Kosovo fans booed while Israel’s national anthem was played before the Euro 2024 qualifying match between Kosovo and Israel.pic.twitter.com/bTuI8Jgdo2
— kos_data (@kos_data) November 12, 2023
The Israeli national soccer team lost 1-0 to Kosovo on Sunday in its first game since the start of the Israel-Hamas war. Romania and Switzerland have already qualified for the 2024 European Championship, which will take place in Germany.
Sunday’s game was the first of four soccer matches in 10 days that Israel will play to determine whether it qualifies for the first time ever for the European championship. The match was originally scheduled for Oct. 15 but was postponed due to the war. Israel is set to play Switzerland on Wednesday at the Pancho Aréna in Hungary.
“Our country is more important than football,” Alon Hazan, coach of the Israeli national soccer team, told reporters after Sunday’s match. “We cannot separate the war from us. But we have to play football and we want to represent our country very well.”
“The chances [of reaching the European Championship finals] still exist,” he added. “We are looking forward to the game against the Swiss; it will be very difficult. And we’ll see what is the situation with the condition of the players.”
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Stockholm Film Festival Denies Allegedly Disinviting American-Israeli Filmmaker Because of Gaza War
The Stockholm International Film Festival in Sweden has denied allegations that it disinvited an America-Israeli filmmaker and actress from attending an in-person event taking place this month, saying there had been a “misunderstanding.”
Aleeza Chanowitz was invited to attend the event for a special presentation of her television show Chanshi on Thursday at the film festival, which runs from Nov. 8-19.
In the show, Chanowitz stars as a young Jewish Orthodox woman from Brooklyn, named Chanshi, who runs away from her engagement and moves to Israel to find freedom, fun, and live out her sexual fantasy of being with an Israeli soldier. Jewish actor Henry Winkler plays her father. The show screened at the 2023 Sundance Film Festival in January.
Chanowitz and the show’s Israeli broadcaster Hot said in statements over the weekend that her invitation to the Stockholm International Film Festival was allegedly withdrawn following the outbreak of the Israel-Hamas war that began on Oct. 7, when Hamas terrorists rampaged across southern Israel murdering over 1,200 people and taking more than 200 as hostages. Chanowitz said that in a series of emails, the film festival’s hospitality department listed reasons as to why it was better if she did not come in person, including travel concerns, while the screening of Chanshi would proceed as scheduled.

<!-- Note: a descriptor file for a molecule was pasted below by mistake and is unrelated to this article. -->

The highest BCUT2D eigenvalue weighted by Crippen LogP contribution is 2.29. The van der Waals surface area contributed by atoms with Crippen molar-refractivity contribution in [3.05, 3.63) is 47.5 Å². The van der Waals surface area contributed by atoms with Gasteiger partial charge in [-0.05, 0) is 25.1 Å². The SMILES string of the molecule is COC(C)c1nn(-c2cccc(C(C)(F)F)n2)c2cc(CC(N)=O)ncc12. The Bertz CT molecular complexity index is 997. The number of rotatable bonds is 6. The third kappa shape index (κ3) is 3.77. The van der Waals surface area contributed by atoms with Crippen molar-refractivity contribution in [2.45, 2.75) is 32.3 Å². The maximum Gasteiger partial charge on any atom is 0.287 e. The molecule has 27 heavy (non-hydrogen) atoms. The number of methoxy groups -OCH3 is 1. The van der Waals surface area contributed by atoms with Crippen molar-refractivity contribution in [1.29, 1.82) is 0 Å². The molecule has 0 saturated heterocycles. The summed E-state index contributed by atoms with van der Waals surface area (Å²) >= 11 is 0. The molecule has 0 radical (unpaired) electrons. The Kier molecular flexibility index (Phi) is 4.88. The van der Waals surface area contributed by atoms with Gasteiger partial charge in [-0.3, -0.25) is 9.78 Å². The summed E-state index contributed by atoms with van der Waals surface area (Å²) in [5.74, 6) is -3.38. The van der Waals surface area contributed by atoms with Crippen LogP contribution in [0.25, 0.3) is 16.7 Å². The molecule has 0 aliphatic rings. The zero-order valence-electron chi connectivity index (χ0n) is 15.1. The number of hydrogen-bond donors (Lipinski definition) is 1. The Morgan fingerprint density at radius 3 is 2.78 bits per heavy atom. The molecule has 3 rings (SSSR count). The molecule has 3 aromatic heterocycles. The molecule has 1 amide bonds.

Organizers of the Stockholm Film Festival explained in a statement on Monday that the confusion about Chanowitz’s attendance had nothing to do with “political viewpoints” surrounding the war in Gaza, the Palestinian enclave controlled by Hamas.
“This is not correct at all,” organizers said. “From the bottom of our hearts, we at the Stockholm International Film Festival are deeply sorry and take responsibility for the misunderstanding that was communicated to Aleeza Chanowitz and the team behind Chanshi.”
“After the October 7th attacks we offered to arrange a digital Q&A instead,” they added. “The Stockholm International Film Festival always stands behind its films and filmmakers and would never refuse a participating director’s visit, nor cancel the screening of their work for political reasons. We are incredibly sorry about this bad communication that has caused pain for the team, for Israel, and for the wider Jewish community. The screening of Chanshi will go on as planned on November 16th.”
Chanowitz told Deadline that she had received a new email from the film festival on Monday in which organizers apologized and reiterated the misunderstanding. They said they would “love” for her to come to the festival in person and offered to cover her accommodation expenses, if she paid for her flight. She told Deadline, “The festival’s excuse as to why they don’t want me to attend has changed three times, which makes me feel that they aren’t being honest with me. I don’t think I’ll be going because I don’t feel very welcome anymore.”